The prime minister's talk, entitled "How We Fight," touched on multiple topics, including mass migration, the fall of communism and the institution of marriage. Of the latter topic, Orban said that Hungary "shall protect the institution of marriage."
"Family ties shall be based on marriage or the relationship between parent and child," he said. "To sum up, the mother is a woman, the father is a man and leave our kids alone. Full stop. End of discussion." Following this remark, cameras at CPAC showed members of the crowd giving the prime minister a standing ovation.
Hungary recognizes same-sex unions, with registered same-sex partnerships being entitled to certain rights, including inheritance and property rights. But the country's constitution, enacted by Orban's government, specifically restricts marriage to opposite-sex couples.
Speaking about how conservatives in Hungary are fighting social issues, he said: "Politics, my friends, is not enough. This war is a culture war. We have to revitalize our churches, our families, our universities and our community institutions." (Related: Orban warns West is subjecting itself to "suicide waves" of decline.)
Orban's government recently enacted a law banning the promotion of content in schools the government believes to be promoting homosexuality and LGBTQ+ ideology.
Describing how his party, Fidesz, has achieved great levels of political success all while maintaining a two-thirds supermajority in the Hungarian parliament, Orban said that one of the main factors is his ruling coalition's devotion "to law and order without compromise."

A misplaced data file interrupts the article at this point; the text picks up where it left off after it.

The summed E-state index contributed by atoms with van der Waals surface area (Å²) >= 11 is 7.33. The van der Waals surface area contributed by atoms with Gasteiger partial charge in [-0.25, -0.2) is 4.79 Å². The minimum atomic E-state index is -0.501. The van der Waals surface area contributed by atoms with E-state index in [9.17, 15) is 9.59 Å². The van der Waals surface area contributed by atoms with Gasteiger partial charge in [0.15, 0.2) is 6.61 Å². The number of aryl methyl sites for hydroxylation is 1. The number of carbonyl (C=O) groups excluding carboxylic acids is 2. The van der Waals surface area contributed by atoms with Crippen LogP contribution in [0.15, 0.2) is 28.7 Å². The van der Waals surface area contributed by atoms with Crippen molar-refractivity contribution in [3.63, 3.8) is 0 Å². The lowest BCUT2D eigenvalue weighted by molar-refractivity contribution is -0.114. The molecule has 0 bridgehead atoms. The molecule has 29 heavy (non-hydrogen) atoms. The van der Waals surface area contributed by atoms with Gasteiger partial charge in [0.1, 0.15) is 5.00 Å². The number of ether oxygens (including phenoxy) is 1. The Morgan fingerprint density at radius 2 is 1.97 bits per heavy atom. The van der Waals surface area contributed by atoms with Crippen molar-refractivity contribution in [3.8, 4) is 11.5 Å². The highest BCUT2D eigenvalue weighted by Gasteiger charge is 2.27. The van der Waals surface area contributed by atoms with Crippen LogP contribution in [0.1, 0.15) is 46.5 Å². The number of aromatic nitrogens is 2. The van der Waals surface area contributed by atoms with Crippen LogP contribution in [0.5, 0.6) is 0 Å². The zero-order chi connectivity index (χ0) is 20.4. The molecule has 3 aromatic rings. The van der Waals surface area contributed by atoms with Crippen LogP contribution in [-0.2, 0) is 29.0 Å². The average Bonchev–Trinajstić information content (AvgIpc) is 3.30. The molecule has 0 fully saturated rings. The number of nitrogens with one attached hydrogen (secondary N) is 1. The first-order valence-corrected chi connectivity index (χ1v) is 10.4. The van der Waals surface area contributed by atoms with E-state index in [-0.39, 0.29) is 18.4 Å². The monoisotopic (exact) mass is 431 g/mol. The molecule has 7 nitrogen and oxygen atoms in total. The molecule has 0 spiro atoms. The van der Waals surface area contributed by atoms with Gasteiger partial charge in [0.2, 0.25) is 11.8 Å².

He humorously added that his government "decided we don't need more genders, we need more rangers… Less drag queens and more Chuck Norris."
Speaking about the controversy generated by his appearance at CPAC, Orban said that Democrats, progressives and liberals did everything in their power to prevent him from delivering his address.
"We are not the favorites of the American Democrats. They did not want me to be here and they made every effort to drive a wedge between us. They hate me and slander me and my country as they hate you and slander you and [the] America you stand for," said Orban.
"We all know how this works," he continued. "Progressive liberals didn't want me to be here because they knew what I would tell you – because I'm here to tell you that we should unite our forces because we Hungarians know how to defeat the enemies of freedom on the political battlefield."
Orban's speech touched on a variety of other topics, including how the United States – specifically, former President Ronald Reagan – helped Hungary defeat communism, how Hungary was the first country in Europe to "stop the invasion of illegal immigrants" and how his government has reduced the number of abortions.
"In the last 10 years the number of marriages has doubled and the number of abortions has halved in Hungary," he said. "It's not a bad start."
Orban's appearance at CPAC was immediately criticized, with many accusing the popular and democratically-elected prime minister of being an authoritarian and a dictator.
Despite the massive amounts of criticism from Western media and politicians, Orban is still largely focused on policies that he believes will make Hungary a better place to live. These policies include keeping immigration into the small country limited, banning same-sex couples from legally adopting children and passing a law that prevents people from being legally allowed to change genders on official documents.
Learn more about LGBT issues at Gender.news.
Watch this clip of Orban's address during the first day of CPAC in Texas.